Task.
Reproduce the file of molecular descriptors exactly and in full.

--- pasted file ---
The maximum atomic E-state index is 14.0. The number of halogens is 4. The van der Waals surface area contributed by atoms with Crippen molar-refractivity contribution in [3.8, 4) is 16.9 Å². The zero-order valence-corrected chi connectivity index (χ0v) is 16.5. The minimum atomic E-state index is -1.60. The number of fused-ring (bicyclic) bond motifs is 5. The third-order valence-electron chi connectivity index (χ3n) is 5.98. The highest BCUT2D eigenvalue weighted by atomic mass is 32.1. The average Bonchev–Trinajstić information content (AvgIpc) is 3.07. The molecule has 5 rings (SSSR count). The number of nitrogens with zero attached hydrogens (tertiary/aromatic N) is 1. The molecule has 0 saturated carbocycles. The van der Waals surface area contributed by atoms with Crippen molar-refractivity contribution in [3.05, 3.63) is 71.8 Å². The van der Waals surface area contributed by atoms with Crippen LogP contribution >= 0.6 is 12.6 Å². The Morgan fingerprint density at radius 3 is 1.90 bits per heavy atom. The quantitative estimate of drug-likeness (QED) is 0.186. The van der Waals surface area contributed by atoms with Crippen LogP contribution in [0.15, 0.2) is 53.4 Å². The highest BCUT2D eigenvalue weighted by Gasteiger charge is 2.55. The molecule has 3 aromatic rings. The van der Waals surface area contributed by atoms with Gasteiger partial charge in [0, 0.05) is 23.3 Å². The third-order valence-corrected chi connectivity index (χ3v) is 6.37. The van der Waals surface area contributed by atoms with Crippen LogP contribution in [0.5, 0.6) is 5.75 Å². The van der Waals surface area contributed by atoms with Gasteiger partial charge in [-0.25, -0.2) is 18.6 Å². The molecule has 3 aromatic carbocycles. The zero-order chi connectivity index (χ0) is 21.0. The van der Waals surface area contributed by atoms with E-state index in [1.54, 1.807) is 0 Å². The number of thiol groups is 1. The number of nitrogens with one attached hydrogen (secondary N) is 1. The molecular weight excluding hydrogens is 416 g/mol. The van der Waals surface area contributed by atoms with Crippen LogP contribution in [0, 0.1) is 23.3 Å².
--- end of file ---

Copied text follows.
The maximum atomic E-state index is 14.0. The number of halogens is 4. The van der Waals surface area contributed by atoms with Crippen molar-refractivity contribution in [3.8, 4) is 16.9 Å². The zero-order valence-corrected chi connectivity index (χ0v) is 16.5. The minimum atomic E-state index is -1.60. The number of fused-ring (bicyclic) bond motifs is 5. The third-order valence-electron chi connectivity index (χ3n) is 5.98. The highest BCUT2D eigenvalue weighted by atomic mass is 32.1. The average Bonchev–Trinajstić information content (AvgIpc) is 3.07. The molecule has 5 rings (SSSR count). The number of nitrogens with zero attached hydrogens (tertiary/aromatic N) is 1. The molecule has 0 saturated carbocycles. The van der Waals surface area contributed by atoms with Crippen molar-refractivity contribution in [3.05, 3.63) is 71.8 Å². The van der Waals surface area contributed by atoms with Crippen LogP contribution >= 0.6 is 12.6 Å². The Morgan fingerprint density at radius 3 is 1.90 bits per heavy atom. The quantitative estimate of drug-likeness (QED) is 0.186. The van der Waals surface area contributed by atoms with Crippen LogP contribution in [0.15, 0.2) is 53.4 Å². The highest BCUT2D eigenvalue weighted by Gasteiger charge is 2.55. The molecule has 3 aromatic rings. The van der Waals surface area contributed by atoms with Gasteiger partial charge in [0, 0.05) is 23.3 Å². The third-order valence-corrected chi connectivity index (χ3v) is 6.37. The van der Waals surface area contributed by atoms with Crippen LogP contribution in [0.5, 0.6) is 5.75 Å². The van der Waals surface area contributed by atoms with Gasteiger partial charge in [-0.25, -0.2) is 18.6 Å². The molecule has 3 aromatic carbocycles. The zero-order chi connectivity index (χ0) is 21.0. The van der Waals surface area contributed by atoms with E-state index in [1.54, 1.807) is 0 Å². The number of thiol groups is 1. The number of nitrogens with one attached hydrogen (secondary N) is 1. The molecular weight excluding hydrogens is 416 g/mol. The van der Waals surface area contributed by atoms with Crippen LogP contribution in [0, 0.1) is 23.3 Å².